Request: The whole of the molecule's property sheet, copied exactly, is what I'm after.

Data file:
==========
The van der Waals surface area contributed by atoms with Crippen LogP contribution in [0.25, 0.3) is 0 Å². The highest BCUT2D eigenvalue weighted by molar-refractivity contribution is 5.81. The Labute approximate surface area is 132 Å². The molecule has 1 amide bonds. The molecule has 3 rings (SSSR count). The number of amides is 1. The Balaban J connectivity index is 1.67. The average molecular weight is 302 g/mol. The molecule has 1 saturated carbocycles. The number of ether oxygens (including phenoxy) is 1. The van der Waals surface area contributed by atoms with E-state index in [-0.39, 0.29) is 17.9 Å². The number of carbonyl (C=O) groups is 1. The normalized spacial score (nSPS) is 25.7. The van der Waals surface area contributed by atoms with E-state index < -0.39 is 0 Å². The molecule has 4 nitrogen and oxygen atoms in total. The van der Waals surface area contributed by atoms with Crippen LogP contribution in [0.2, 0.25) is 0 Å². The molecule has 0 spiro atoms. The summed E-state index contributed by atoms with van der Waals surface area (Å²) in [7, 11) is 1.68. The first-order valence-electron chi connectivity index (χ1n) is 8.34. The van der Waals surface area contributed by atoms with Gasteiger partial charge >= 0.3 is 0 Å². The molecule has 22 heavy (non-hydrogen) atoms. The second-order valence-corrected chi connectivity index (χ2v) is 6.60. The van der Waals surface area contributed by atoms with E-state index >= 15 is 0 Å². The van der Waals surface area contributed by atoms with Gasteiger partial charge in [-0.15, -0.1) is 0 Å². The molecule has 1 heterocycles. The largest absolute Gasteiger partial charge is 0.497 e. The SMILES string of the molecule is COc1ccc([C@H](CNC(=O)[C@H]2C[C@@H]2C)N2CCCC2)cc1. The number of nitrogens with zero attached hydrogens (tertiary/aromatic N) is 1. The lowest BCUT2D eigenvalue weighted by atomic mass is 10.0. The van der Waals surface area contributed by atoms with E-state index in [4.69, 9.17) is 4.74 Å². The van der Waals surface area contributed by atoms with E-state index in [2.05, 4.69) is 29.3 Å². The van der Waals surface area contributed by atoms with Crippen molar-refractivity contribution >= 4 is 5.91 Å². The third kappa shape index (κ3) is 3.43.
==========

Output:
The van der Waals surface area contributed by atoms with Crippen LogP contribution in [0.25, 0.3) is 0 Å². The highest BCUT2D eigenvalue weighted by molar-refractivity contribution is 5.81. The Labute approximate surface area is 132 Å². The molecule has 1 amide bonds. The molecule has 3 rings (SSSR count). The number of amides is 1. The Balaban J connectivity index is 1.67. The average molecular weight is 302 g/mol. The molecule has 1 saturated carbocycles. The number of ether oxygens (including phenoxy) is 1. The van der Waals surface area contributed by atoms with E-state index in [-0.39, 0.29) is 17.9 Å². The number of carbonyl (C=O) groups is 1. The normalized spacial score (nSPS) is 25.7. The van der Waals surface area contributed by atoms with E-state index < -0.39 is 0 Å². The molecule has 4 nitrogen and oxygen atoms in total. The van der Waals surface area contributed by atoms with Crippen LogP contribution in [0.2, 0.25) is 0 Å². The molecule has 0 spiro atoms. The summed E-state index contributed by atoms with van der Waals surface area (Å²) in [7, 11) is 1.68. The first-order valence-electron chi connectivity index (χ1n) is 8.34. The van der Waals surface area contributed by atoms with Gasteiger partial charge >= 0.3 is 0 Å². The molecule has 22 heavy (non-hydrogen) atoms. The second-order valence-corrected chi connectivity index (χ2v) is 6.60. The van der Waals surface area contributed by atoms with E-state index >= 15 is 0 Å². The van der Waals surface area contributed by atoms with Gasteiger partial charge in [-0.15, -0.1) is 0 Å². The molecule has 1 heterocycles. The largest absolute Gasteiger partial charge is 0.497 e. The SMILES string of the molecule is COc1ccc([C@H](CNC(=O)[C@H]2C[C@@H]2C)N2CCCC2)cc1. The number of nitrogens with zero attached hydrogens (tertiary/aromatic N) is 1. The lowest BCUT2D eigenvalue weighted by atomic mass is 10.0. The van der Waals surface area contributed by atoms with E-state index in [4.69, 9.17) is 4.74 Å². The van der Waals surface area contributed by atoms with E-state index in [2.05, 4.69) is 29.3 Å². The van der Waals surface area contributed by atoms with Crippen molar-refractivity contribution >= 4 is 5.91 Å². The third kappa shape index (κ3) is 3.43.